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Eichelbaum, Samuel


EICHELBAUM, SAMUEL (1894–1967), Argentine playwright and short-story writer. Born in a Jewish agricultural colony in Domíguez, Entre Ríos, he lived most of his life in Buenos Aires. Though in his psychological plays Eichelbaum deals mostly with the Argentinian middle class and is not especially concerned with Jewish life, Jewish themes and characters (both urban and rural) appear in his plays El Judío Aarón (1942), Nadie la conoció nunca (1926), and Divorcio nupcial (1941); and in some of his short stories such as "La buena cosecha," "El señor Lubovitzky depositario" (1925), and "Lo que la luna vio." He is considered one of the principal architects of Argentinian drama. Two of Eichelbaum's plays were awarded the municipal prize of Buenos Aires: Tormenta de Dios (1930) and Señorita (1937); but his best-known plays, also adapted for the screen, are Un guapo del 900 (1940) and Un tal Servando Gómez (1942), which deal with the suburban cultural environment of Buenos Aires.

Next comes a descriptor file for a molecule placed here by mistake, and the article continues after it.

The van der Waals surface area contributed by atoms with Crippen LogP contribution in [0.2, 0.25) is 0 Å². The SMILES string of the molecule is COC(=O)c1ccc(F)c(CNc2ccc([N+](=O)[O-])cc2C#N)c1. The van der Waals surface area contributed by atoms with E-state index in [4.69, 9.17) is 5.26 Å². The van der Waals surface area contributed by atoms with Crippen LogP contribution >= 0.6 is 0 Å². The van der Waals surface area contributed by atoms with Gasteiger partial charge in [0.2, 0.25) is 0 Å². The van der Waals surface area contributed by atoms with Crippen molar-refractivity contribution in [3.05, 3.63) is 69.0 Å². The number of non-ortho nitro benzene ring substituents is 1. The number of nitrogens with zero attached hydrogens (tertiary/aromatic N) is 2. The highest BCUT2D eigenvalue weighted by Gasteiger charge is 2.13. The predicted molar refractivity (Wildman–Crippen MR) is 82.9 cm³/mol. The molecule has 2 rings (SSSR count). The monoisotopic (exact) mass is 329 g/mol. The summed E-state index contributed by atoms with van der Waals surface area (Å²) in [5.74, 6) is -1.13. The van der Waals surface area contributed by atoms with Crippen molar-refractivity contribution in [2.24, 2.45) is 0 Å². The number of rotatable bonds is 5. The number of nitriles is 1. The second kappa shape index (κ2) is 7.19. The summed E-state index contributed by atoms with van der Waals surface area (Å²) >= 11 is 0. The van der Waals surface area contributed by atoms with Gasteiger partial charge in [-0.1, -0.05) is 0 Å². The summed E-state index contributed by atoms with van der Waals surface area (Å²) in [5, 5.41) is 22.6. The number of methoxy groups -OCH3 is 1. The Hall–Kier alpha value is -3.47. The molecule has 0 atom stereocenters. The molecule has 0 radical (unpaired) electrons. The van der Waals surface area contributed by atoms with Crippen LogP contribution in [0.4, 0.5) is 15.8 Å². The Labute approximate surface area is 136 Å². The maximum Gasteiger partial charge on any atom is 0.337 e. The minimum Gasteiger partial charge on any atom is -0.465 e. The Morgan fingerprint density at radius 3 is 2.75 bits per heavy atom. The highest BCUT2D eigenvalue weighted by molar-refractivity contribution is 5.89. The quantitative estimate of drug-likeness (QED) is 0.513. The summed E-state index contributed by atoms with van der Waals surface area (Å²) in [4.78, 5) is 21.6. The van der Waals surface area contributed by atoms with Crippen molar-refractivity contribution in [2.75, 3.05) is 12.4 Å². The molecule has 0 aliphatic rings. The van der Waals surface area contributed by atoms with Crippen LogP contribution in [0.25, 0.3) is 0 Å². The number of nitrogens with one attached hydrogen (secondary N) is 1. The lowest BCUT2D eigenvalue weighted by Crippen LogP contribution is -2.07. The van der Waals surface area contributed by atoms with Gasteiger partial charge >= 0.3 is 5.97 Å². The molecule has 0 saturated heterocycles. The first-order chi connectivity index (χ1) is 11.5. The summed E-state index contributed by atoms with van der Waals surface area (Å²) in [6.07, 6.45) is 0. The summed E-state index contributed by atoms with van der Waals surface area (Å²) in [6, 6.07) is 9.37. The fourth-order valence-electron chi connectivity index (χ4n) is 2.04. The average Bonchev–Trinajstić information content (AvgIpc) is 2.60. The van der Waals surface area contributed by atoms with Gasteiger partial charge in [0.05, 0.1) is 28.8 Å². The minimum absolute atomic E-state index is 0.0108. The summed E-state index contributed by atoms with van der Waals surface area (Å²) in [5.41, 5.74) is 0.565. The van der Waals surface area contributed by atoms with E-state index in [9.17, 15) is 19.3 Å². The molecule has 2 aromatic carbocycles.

D.W. Foster, Cultural Diversity in Latin American Literature (1994); N. Glickman and G. Waldman, Argentine Jewish Theatre: An Anthology (1996); D.B. Lockhart, Jewish Writers of Latin America. A Dictionary (1997); L. Senkman, La identidad judía en la literatura argentina (1983).

[Florinda Goldberg (2nd ed.)]

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